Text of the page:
Princeton Election Consortium

Innovations in democracy since 2004

Outcome: Biden 306 EV (D+1.2% from toss-up), Senate 50 D (D+1.0%)
Nov 3 polls: Biden 342 EV (D+5.3%), Senate 50-55 D (D+3.9%), House control D+4.6%
Moneyball states: President AZ NE-2 NV, Senate MT ME AK, Legislatures KS TX NC

Entries from August 22nd, 2008

New polls / voting technology news

August 22nd, 2008, 10:14am by Sam Wang

Lots of new polls today, the latest in a stream. The median poll age in key states has improved: FL (4 days), OH (9 days), VA (10 days), CO (10 days). It would be nice to get one more update in Ohio; I think that’s a 4-week-old Quinnipiac poll in the back of the fridge […]

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Tags: 2008 Election · Meta-analysis

VP guessing

August 21st, 2008, 12:32am by Sam Wang

While we wait for the announcement, here’s my guess regarding Obama’s running mate. No meta-analysis, just a guess (with final update) after the jump… Update: two things. I’m thinking my first guess was wrong. Anyway, we’re not going to hear who the pick is until the Obama campaign milks “how-many-houses-does-McCain-own” some more. Speaking of which, […]

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Tags: Uncategorized

Current single-poll median: Obama 280, McCain 258

August 20th, 2008, 9:10am by Sam Wang

A reader asked about a statement by David Gergen on CNN that based on [an average of ] the most recent polls, McCain would win the Electoral College. Using only the most recent available poll in each state (as opposed to the last three polls, our usual top-line estimate), assigning every state to its more […]

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Tags: Uncategorized

Battleground-state spending: comparisons with 2004

August 18th, 2008, 10:26pm by Sam Wang

Today we have a news story about the state-by-state spending patterns by the two campaigns. McCain is focusing on battleground states, while Obama is spreading resources more broadly. At first this may seem odd. But it makes sense in terms of voter power – and relates to a recent change I made in defining the […]

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Tags: 2004 Election · 2008 Election

The suspense in Ohio…

August 15th, 2008, 9:24am by Sam Wang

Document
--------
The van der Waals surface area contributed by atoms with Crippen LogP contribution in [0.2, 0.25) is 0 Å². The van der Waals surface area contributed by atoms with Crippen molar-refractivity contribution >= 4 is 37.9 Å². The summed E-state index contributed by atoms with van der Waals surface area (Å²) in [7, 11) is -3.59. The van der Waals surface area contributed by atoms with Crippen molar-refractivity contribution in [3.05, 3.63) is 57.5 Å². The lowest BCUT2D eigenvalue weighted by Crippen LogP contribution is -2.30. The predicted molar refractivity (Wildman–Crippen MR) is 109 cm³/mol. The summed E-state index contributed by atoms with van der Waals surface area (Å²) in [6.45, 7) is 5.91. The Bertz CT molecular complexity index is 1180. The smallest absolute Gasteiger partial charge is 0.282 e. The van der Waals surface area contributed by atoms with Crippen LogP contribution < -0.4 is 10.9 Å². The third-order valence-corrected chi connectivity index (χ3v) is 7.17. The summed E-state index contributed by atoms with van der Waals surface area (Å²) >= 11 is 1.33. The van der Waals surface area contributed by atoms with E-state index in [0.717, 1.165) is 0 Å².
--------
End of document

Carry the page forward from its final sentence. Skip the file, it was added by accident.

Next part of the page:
I don’t know about you, but the suspense is killing me. Where is that history trend headed? If you look at the details, the big state that hasn’t reported in weeks is Ohio. Once Ohio reports, we should have a fairly clear idea of the August swing, which I ascribe to McCain’s Celebrity(!)/Anti-Christ ads. Update: […]

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Tags: 2008 Election · Meta-analysis

To poll obsessives everywhere: welcome (and welcome back)

August 14th, 2008, 11:25am by Sam Wang

If you’re a reader from 2004, welcome back. For everyone old and new, take a good look around. There’s lots to see. At first glance, there are two reasons you might be less interested in the Meta-Analysis this year: In 2004, the suspense was greater. Although Bush was in trouble for most of the summer, […]

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Tags: Site News

One small weakness in the Meta-Analysis

August 10th, 2008, 4:56pm by Sam Wang

The Meta-Analysis made a correct 2004 Election Eve prediction, and gives good single-glance information as the race heats up. Currently, in August, it moves relatively slowly due to the sparseness of polling data. But by September this problem will fade as the race picks up.

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Tags: 2008 Election

Blogospheric mentions of the Meta-Analysis

August 8th, 2008, 12:14pm by Sam Wang

Thanks to returning and new readers Washington Monthly, The Economist, Angry Bear, Chimpanzee Tea Party, and Matt McIrvin. McIrvin’s capsule history of the 2004 Meta-Analysis is particularly good.

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Tags: Meta-analysis

The voter influence measure

August 8th, 2008, 10:37am by Sam Wang

A reader James asked about the extreme values that the “Voter Influence” measure was taking on. His comment and my reply are here. This quantity (seen in the right sidebar) expresses the marginal influence that individual voters have on the final outcome probability. Per his feedback, I’ve modifed it…

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Tags: 2008 Election

A technical note: Non-independence among states

August 7th, 2008, 7:28am by Sam Wang

The comments on the last thread were quite instructive, and led me to look over Silver’s methods documentation in detail. Wow, that’s quite a complex procedure he has. I should probably address your questions about it before commencing with further description of the Meta-Analysis (which is not a prediction).

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Tags: Meta-analysis · Uncategorized